But, when I posted a photo of me skating with a caption that I was the 2013 Champion as a joke on my personal page, well, it got a whole buncha likes, along with comments about how inspiring it was. I'm hoping these were just for the joyful picture and not because anyone was under the illusion that I actually won a contest. I mean, I did, but it was only in my mind, and I was the only contestant.
Anyhoo...back to my Guide to Fun on Wheels.
Here Are 6 Important Things to Keep in Mind (before you go rolling off into the sunset):
1) Don't Be Scared...It's Fun...All the Cool Kids are doing it....
For some reason, many people over the age of say...30 tend to shy away from anything that involves their bodies and wheels, with the exception of cars, of course.
Perhaps this is because they have lost their sense of fun. Perhaps it is because they think they'll look ridiculous. Perhaps they are just afraid of falling because they know it will really hurt and cost them a whole lotta money if they break anything.
My answer to all of the above is to say "pshaw." Trust me, the older you get, the more you'll need your sense of fun. Life can suck the joy right of of you if you aren't careful, and really...as adults we're the ones who do all the work and deal with all the problems...why exactly wouldn't we allow ourselves as much fun as the kids?
As far as looking ridiculous, just see the above picture. Do I look like I care? I'm having FUN! In regards to falling and breaking things, well...here's my disclaimer (In fine print even!): I can't be responsible for any injuries sustained by attempting wheeled sports, but I do advise that you DO NOT try them when under the influence of alcohol or other anything else that might affect your ninja reflexes.
So, come on...it'll make you feel good (well, unless you fall. That will hurt, but again, to be clear, that's totally not my fault.)
2) Hills look a lot steeper (and therefore deadlier) when you are on wheels than when you are just walking on your own two feet.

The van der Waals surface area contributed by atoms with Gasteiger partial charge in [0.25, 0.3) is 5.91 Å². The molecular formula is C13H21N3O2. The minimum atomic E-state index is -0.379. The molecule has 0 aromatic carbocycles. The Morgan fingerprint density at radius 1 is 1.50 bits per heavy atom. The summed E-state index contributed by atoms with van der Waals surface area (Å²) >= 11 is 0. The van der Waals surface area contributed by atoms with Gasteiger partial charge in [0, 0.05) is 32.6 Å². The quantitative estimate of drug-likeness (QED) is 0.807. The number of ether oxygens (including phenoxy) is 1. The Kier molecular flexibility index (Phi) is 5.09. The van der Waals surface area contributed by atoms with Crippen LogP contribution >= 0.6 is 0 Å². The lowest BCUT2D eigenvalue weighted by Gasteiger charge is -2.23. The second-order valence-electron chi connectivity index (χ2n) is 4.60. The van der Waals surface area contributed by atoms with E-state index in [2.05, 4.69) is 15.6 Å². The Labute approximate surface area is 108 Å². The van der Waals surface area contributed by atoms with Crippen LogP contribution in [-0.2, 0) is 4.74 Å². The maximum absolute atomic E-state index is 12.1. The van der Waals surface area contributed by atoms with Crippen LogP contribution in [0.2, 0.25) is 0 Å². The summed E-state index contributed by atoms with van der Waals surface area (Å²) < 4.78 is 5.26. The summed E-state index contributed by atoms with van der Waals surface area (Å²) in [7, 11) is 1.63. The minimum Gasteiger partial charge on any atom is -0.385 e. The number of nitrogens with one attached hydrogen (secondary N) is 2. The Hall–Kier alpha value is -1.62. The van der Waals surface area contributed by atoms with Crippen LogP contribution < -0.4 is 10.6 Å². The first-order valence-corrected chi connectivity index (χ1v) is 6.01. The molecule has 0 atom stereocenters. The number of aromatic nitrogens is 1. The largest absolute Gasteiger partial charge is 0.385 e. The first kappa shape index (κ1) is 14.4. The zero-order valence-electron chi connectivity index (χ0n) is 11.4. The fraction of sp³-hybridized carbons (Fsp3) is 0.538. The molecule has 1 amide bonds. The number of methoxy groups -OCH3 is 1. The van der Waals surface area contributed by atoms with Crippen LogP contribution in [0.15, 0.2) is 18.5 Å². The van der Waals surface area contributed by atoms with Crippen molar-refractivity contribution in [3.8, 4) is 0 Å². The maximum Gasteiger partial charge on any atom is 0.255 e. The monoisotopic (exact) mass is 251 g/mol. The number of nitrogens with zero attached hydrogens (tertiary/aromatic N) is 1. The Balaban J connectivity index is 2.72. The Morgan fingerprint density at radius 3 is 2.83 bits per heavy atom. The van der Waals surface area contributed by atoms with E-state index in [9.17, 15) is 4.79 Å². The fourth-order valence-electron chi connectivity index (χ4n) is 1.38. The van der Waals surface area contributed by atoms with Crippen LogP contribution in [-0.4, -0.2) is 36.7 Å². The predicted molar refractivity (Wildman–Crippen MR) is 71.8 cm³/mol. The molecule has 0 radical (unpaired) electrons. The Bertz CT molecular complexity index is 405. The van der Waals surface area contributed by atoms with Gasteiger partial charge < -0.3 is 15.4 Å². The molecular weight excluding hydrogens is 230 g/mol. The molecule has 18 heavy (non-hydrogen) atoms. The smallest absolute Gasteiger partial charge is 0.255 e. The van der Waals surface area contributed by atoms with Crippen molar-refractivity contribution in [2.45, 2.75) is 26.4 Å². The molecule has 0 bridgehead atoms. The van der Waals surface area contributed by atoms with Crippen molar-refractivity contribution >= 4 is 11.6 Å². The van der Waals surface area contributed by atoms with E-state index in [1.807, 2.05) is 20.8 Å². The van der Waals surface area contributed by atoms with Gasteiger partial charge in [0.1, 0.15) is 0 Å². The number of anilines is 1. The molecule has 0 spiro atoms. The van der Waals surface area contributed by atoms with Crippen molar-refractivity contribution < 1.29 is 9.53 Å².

Be forewarned that when you come upon a mild slope, the decline of which you had never before noticed, although you may have walked past 50 million times, well....it might just look and feel like a freaking sheer mountain, and you might feel like you are topping speeds of 90 miles per hour which can cause panic and alarm.
If you find yourself already heading down one of these hillocks / cliffs, I recommend a zig zag approach for your descent to slow you down and hopefully prevent an embarrassing crash and burn scenario. Flailing arms and vocalizing "ooooooooohhhhh shoooooooot" seems to help me feel better too.
Although, this strategy can backfire... which brings me to #3.
3) Beware of other people on wheels who want to pass you.
When you are leisurely meandering back and forth down the slope attempting a non lethal pace, you will sort of be taking up more than your own half of the trail. This puts you in danger of other wheeled riders who are often faster and more talented than you and will crush you like an insect if you don't move.
In my experience, skateboarders tend to be polite about trying not to run you down and asking / warning you to get out of the way, although I have nearly been smashed by more than one. The bicyclists however, are the worst. Not the recreational kind on a family ride~ they're usually nice enough.
It's the serious guys in the skin tight shorts and helmets who look as though they're entering some kind of race or contest~ they are they ones who tend to freak the heck out yelling "Passing on the right!!!!" in an angry and accusing tone, as if I don't have the right to enjoy both sides of the river trail, as if they don't have brakes and handlebars which can maneuver them a heck of lot more easily than what my skates offer. They are the ones I fear most.
On a lighter note...
4) Find Gear that You Love
Inline skates are just not my thing~ they feel all 1990's to me. No thanks~ Since there's really not a current 'in' option in skates, I prefer to go old school with my purple and white quad style pair.
I feel like I could be a Roller Derby Queen in those things, which I might actually try if I just got to skate in circles knocking people outta my way, but the fact that those people would also try to knock me over...well, that doesn't sound so fun. I bruise easily, and am not that well insured, and besides... some of those ladies look pretty hard core.